Might these spectacular finds give a boost to the tourism sector, which is so important for Egypt?
Yes, I think so! I’m already noticing that in daily life. Five or six years ago, if you said you were going to Egypt, everyone looked at you a bit strangely and asked if it weren’t dangerous. If you say it today, people respond appreciatively. It seems that a lot of people are considering going to Egypt as well at some point, because of these fascinating discoveries.
Many of the archaeological digs in Egypt were negatively affected in the past by the mass tourism, though. Will these new sites soon be opened up to the interested public nonetheless?
It always depends on what it is. Some sites are just too small for big groups to be taken in. But for some of the tombs that have been discovered and excavated this past year, it’s definitely conceivable. The tombs are not opened up to tourism immediately after they’re discovered. Preparatory measures are taken first; precise time management, for example, to make sure the graves aren’t damaged by tourism. They may well be opened up to visitors in future, though. If I compare what I was able to see on my first visit to Egypt in 1977 — in Luxor, for example — there are far more sight-seeing opportunities now than there were then. And that, of course, is also always a good reason to go back to Egypt.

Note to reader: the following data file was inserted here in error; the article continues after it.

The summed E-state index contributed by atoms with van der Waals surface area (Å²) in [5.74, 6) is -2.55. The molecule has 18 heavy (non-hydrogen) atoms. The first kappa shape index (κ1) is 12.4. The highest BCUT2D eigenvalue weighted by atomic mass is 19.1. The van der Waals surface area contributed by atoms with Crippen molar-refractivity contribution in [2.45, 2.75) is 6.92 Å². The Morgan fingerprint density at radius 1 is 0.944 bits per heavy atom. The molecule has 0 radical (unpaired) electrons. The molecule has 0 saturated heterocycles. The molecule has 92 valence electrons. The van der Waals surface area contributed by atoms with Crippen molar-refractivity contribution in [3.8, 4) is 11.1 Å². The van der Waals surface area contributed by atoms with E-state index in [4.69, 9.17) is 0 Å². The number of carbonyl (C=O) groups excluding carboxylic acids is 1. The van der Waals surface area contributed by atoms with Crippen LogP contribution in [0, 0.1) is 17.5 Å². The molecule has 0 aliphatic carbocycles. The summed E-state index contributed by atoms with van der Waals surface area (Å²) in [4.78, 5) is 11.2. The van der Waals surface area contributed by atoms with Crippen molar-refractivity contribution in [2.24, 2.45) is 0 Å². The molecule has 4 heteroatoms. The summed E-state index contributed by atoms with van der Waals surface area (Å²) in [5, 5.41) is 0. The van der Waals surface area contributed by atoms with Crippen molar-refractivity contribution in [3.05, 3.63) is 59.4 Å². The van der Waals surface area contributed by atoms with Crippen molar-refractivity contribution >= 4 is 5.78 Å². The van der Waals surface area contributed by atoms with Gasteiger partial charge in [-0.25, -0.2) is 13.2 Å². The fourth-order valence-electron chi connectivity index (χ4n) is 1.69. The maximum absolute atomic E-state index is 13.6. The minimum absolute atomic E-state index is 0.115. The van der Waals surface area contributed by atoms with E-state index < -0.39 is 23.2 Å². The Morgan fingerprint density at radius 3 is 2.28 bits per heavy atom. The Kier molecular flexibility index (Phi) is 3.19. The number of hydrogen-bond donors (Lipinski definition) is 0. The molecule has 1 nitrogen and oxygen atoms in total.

Dr. Dietrich Raue is Curator of the Egyptian Museum of the University of Leipzig.